An Official Community Plan is a statement of policies and objectives which guides a community’s decisions on planning and land use management.
It provides the long term vision for the community.
When an OCP is developed there are requirements for statements and map designations that must be met in relation to approximate location, amount, type and density of residential development.
This is required to meet anticipated housing needs over a period of at least five years.
It also places restrictions on land use in areas that are hazardous or environmentally sensitive.
Much of what should be discussed by the mayor and council is dictated by your community plan and other support documents created from the community consultation process. Summerland developed a 20-year community plan in 1996.
It was revised in 2008 because of significant legislative changes and again in 2013 as a result of the 2013 Growth Strategy Review.
It is a very comprehensive document and the current council adopted Summerland’s OCP in July 2015.
A major area of this document is about areas identified for growth while at the same time ensuring the health of ecosystems such as those around the water source for the fish hatchery.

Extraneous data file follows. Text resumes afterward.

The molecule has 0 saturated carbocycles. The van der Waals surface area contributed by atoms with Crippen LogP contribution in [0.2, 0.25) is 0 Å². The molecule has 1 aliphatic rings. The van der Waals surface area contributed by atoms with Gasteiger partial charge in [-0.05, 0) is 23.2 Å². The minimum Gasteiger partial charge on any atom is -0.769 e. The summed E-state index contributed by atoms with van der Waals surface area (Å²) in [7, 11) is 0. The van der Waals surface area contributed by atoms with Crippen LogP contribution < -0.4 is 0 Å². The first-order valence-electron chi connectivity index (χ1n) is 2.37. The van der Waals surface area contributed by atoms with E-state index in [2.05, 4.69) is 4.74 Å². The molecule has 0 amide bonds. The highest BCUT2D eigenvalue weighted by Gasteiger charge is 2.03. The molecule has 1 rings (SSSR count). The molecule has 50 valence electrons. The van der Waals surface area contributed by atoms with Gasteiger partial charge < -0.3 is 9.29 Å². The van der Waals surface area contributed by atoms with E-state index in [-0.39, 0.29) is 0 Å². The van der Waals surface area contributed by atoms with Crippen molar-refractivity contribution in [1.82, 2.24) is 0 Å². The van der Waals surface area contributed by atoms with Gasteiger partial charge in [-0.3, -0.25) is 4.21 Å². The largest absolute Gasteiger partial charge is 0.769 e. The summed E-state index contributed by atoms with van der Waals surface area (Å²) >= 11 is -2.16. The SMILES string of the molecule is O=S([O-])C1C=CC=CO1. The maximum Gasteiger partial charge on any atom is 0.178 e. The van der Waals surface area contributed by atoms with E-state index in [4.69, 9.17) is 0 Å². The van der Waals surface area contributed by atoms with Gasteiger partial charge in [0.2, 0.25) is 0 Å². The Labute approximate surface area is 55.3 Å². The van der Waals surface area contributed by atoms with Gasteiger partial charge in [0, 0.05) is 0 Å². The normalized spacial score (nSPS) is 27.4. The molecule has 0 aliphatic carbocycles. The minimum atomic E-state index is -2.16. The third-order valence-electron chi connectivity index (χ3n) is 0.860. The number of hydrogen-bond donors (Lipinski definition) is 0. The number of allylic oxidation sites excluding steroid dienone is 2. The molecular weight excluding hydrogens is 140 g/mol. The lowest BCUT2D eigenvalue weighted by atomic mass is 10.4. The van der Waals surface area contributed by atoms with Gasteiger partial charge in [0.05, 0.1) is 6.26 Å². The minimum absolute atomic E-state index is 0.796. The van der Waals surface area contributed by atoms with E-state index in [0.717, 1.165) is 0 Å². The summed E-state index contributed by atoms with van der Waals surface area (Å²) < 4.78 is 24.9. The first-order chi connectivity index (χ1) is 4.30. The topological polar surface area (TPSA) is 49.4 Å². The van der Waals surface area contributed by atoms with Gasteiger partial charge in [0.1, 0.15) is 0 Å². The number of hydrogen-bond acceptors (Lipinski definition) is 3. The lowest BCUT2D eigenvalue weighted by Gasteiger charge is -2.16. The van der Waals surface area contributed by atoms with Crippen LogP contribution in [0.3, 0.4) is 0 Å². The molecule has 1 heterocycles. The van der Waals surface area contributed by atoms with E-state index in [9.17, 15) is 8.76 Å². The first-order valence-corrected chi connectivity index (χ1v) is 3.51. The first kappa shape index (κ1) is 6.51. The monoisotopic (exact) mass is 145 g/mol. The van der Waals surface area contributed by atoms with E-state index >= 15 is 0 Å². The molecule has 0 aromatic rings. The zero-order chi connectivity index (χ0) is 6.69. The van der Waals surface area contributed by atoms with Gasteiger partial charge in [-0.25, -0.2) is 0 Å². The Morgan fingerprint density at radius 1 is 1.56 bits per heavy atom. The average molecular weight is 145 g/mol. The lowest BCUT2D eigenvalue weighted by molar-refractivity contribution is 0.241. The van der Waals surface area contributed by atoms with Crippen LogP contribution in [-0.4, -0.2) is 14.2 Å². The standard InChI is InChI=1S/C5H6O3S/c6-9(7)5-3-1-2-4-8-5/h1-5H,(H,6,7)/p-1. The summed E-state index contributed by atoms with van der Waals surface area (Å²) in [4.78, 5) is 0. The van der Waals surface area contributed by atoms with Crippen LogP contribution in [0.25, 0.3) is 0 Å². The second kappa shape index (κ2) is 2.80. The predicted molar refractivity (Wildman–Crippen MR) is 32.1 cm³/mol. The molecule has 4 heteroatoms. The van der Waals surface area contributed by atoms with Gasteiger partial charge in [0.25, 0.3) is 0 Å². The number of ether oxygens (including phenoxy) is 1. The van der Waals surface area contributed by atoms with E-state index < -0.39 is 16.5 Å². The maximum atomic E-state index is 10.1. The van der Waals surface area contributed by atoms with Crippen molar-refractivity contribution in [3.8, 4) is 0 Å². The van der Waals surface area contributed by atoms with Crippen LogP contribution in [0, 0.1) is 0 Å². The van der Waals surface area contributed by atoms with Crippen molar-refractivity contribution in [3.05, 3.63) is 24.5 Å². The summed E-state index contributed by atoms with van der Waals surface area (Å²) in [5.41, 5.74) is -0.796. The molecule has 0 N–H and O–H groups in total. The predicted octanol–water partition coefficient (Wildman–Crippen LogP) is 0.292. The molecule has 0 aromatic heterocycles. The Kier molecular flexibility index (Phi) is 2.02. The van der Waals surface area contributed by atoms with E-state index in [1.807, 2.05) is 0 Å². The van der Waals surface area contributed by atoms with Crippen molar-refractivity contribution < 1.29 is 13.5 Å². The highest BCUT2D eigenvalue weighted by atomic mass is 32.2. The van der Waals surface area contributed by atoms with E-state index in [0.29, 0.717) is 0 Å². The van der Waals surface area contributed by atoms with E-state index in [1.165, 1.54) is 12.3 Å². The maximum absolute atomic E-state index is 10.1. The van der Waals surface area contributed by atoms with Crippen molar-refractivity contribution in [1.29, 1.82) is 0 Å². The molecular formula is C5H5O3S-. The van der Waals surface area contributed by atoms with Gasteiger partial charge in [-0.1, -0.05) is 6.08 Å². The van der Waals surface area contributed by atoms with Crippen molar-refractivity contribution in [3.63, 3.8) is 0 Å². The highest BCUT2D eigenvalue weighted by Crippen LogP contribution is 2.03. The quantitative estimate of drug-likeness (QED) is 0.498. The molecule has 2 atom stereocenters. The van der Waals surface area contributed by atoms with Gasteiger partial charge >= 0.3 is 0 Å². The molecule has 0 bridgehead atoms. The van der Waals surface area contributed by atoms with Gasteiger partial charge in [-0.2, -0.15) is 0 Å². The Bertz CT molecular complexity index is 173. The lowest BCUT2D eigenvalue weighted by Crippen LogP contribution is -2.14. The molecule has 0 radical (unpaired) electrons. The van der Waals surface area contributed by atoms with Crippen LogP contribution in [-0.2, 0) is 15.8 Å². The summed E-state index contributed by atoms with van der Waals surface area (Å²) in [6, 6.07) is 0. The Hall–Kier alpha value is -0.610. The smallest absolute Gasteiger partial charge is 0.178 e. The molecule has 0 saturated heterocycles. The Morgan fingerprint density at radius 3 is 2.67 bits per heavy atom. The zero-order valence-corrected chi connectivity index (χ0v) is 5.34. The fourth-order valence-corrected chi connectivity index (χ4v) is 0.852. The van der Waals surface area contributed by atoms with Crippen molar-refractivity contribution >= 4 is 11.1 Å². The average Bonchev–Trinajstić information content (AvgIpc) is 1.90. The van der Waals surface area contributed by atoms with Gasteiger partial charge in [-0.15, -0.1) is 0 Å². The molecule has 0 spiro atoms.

Growth also needs to be carefully directed. Summerland’s Growth Management Strategy identified that the downtown remain the commercial focal point and farmland should be preserved for long term agricultural use, especially since agriculture is a significant part of this community.
“The Summerland OCP also encourages economically strengthening agriculture by supporting local food production.”
The OCP is a continuously evolving document and may be reviewed and revised by adoption of amending bylaws subject to provincial legislation. By definition amend means to make minor changes or modify something to make it fairer or more up to date.
To quote the Coquitlam city web site “An OCP amendment application is required when a proposed development does not conform to the land use designation of the city’s OCP. It is the process of legally changing the land use designation through amending the bylaw and needs to be reviewed within the context of all city wide area plans and neighbourhood plan policies.”
If the site does not have the appropriate zone for the OCP amendment then a rezoning application is also required.
Therefore the application for an OCP amendment and rezoning of Banks Crescent should be carefully considered to ensure the use and scale of the development proposal is in context with the neighbourhood and within the guidelines of all official community documents .